It goes without saying that Peterson knows a thing or two about tuners. Using the word “pioneering” to describe the company would hardly be an overstatement. And sure, you can find a clip-on tuner for 10 bucks or even a serviceable smart-phone tuner for free—and they will help you tune your guitar, to a degree—but that’s not an apples-to-apples comparison with Peterson’s StroboClip HD. This tuner is whole-’nother-level stuff.

First, the StroboClip HD is made of plastic, like most in its class, but this tuner is solid. The clamp jaw, padding, 3-point swivel mechanism, buttons, and screen feel as precise as the 0.1 cents tuning accuracy it delivers. Speaking of the high-def screen, it’s wide, crystal clear, and void of blinking lights or multiple colors—just clean and intuitive. So for anyone who has steered clear of strobe tuners in the past because they seemed confusing, no need to stress here.

Inside, the StroboClip HD boasts over 50 proprietary “Sweetened” tunings, which are, in a nutshell, presets and options specific to the type of instrument you’re tuning. For instance, I moved from tuning a 6-string parlor guitar in DADGAD to an electric bass and then to a uke as quickly as I changed instruments—all of which had their own Sweetened setting. The StroboClip HD also even has settings for drop tuning by up to six steps, plus five steps of capo-up tuning. It’s a versatile, precision machine that’s well made and easy to use, and its price definitely reflects that. The question is: What price do you put on being in tune?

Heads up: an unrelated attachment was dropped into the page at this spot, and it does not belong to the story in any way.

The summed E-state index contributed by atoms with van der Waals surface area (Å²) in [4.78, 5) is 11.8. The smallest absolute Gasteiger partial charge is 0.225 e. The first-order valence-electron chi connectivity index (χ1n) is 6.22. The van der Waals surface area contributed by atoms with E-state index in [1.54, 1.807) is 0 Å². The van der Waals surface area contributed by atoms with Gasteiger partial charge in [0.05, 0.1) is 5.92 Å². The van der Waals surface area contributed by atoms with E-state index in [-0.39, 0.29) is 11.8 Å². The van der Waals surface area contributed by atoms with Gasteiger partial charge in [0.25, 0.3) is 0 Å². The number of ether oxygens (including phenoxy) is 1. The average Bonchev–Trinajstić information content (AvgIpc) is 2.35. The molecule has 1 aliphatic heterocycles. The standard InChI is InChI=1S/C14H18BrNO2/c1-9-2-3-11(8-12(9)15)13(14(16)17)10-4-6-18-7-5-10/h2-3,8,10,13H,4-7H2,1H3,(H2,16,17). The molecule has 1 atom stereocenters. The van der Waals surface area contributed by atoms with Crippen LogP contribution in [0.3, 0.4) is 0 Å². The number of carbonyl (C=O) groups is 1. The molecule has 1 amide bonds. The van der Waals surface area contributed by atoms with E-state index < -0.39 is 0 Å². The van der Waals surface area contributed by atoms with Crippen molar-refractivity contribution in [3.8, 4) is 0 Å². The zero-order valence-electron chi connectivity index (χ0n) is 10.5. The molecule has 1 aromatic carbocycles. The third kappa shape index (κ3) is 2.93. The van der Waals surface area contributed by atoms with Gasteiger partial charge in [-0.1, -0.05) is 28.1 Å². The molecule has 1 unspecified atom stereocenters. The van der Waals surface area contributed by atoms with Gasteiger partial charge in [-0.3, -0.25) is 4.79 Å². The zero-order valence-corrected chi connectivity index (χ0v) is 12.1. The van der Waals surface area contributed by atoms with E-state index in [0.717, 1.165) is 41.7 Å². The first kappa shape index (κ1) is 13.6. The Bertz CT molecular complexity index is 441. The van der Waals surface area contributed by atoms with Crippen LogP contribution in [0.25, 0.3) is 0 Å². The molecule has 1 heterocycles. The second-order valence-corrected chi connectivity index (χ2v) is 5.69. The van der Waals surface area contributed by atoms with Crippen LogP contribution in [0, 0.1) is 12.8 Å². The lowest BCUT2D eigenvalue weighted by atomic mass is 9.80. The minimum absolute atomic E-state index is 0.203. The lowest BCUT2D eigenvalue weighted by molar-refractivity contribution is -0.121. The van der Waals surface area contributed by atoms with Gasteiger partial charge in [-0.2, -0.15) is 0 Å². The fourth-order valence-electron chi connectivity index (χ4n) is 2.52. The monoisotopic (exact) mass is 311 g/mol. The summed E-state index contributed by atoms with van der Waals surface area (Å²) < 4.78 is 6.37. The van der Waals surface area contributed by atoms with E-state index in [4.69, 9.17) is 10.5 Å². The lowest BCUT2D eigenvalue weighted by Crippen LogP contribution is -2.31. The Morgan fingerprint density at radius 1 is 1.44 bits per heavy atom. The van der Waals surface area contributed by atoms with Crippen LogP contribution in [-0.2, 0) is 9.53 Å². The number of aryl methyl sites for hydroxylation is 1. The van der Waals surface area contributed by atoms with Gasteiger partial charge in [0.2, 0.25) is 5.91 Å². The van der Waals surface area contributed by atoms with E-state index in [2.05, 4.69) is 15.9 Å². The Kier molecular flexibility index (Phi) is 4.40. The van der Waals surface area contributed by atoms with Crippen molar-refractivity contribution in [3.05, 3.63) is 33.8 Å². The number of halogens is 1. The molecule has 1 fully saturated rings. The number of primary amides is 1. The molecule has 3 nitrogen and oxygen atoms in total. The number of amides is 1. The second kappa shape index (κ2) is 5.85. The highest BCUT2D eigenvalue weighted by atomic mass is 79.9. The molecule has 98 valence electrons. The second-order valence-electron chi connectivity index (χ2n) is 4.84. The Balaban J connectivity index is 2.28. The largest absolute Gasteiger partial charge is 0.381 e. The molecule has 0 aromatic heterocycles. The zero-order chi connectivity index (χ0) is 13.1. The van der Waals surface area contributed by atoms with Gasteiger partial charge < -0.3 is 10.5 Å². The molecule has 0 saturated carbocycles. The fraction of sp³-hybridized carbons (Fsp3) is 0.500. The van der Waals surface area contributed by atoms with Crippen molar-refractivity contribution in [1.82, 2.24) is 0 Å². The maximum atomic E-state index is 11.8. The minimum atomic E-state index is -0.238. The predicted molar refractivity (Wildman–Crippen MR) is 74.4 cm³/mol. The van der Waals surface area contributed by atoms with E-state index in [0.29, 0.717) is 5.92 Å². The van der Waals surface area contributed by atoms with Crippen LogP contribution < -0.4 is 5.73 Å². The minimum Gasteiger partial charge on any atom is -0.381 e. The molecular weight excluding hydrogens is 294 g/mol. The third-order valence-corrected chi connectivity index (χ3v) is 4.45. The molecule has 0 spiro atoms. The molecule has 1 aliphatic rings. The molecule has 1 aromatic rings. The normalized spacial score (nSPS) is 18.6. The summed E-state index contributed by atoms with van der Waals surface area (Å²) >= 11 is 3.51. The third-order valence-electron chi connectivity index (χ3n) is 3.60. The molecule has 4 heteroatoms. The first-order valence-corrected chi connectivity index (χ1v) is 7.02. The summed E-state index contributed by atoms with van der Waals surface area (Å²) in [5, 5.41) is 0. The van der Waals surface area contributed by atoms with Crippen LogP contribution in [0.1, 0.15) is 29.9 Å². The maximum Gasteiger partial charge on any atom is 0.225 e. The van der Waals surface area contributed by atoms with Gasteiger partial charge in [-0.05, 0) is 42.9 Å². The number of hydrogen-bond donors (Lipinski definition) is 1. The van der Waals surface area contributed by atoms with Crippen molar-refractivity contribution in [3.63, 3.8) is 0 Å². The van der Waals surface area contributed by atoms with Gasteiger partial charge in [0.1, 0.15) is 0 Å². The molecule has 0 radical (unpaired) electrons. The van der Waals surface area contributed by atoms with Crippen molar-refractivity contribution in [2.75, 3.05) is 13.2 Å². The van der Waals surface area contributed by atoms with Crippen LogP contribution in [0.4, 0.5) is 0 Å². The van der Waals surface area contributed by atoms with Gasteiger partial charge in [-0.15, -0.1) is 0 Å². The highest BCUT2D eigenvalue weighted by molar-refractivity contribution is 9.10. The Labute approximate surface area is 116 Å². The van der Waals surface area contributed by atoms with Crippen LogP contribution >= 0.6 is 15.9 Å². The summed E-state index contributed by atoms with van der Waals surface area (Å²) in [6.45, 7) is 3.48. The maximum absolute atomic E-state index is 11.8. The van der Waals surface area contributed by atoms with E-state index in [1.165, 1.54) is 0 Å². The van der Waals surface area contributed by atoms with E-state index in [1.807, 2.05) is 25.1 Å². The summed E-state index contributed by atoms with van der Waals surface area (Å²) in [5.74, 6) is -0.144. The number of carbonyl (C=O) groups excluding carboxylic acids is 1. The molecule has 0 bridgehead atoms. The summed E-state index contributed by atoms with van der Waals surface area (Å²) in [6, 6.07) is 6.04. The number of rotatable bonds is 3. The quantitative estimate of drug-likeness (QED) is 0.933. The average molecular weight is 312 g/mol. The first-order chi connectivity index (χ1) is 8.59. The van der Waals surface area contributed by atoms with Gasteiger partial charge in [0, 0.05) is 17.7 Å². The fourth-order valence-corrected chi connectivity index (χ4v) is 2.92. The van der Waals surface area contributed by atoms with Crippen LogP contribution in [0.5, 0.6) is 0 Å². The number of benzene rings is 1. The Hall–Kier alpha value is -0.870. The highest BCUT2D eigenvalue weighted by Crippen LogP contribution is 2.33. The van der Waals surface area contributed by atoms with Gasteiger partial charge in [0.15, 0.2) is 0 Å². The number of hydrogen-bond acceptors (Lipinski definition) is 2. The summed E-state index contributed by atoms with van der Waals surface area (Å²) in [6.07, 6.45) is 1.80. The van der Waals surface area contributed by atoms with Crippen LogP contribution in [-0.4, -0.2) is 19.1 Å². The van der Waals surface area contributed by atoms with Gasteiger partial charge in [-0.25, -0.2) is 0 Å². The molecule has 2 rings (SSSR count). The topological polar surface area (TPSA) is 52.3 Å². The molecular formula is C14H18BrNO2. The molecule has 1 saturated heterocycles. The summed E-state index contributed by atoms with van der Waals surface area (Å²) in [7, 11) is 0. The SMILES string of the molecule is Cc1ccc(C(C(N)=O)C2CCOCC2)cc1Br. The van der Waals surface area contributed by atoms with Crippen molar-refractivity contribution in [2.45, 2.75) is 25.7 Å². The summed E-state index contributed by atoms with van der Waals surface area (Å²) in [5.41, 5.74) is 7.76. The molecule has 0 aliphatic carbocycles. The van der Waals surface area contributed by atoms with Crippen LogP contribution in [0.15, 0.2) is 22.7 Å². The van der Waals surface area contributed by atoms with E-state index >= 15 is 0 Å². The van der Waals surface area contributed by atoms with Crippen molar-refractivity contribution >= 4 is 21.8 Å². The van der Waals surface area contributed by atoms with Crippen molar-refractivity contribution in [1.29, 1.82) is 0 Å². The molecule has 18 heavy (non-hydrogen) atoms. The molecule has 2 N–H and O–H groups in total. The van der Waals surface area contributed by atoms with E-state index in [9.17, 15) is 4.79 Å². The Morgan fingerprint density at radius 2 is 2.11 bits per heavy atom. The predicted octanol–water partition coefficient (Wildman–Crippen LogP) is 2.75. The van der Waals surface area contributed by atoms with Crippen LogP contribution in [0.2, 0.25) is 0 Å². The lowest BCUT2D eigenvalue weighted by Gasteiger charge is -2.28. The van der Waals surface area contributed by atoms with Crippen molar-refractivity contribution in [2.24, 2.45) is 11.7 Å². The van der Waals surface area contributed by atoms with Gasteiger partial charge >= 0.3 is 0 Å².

Test gear: Larrivée P-01, Dell’Arte Dark Eyes, Les Stansell tenor uke, Fender Precision

 

Ratings

Pros:
Wide, no-nonsense display, precise tuning, extremely versatile Sweeteners, firmware updates available via USB port.

Cons:
It costs more than other tuners in its class. And Porsches cost more than Fords, grasshopper.

Street:
$59

Peterson StroboClip HD
petersontuners.com

 

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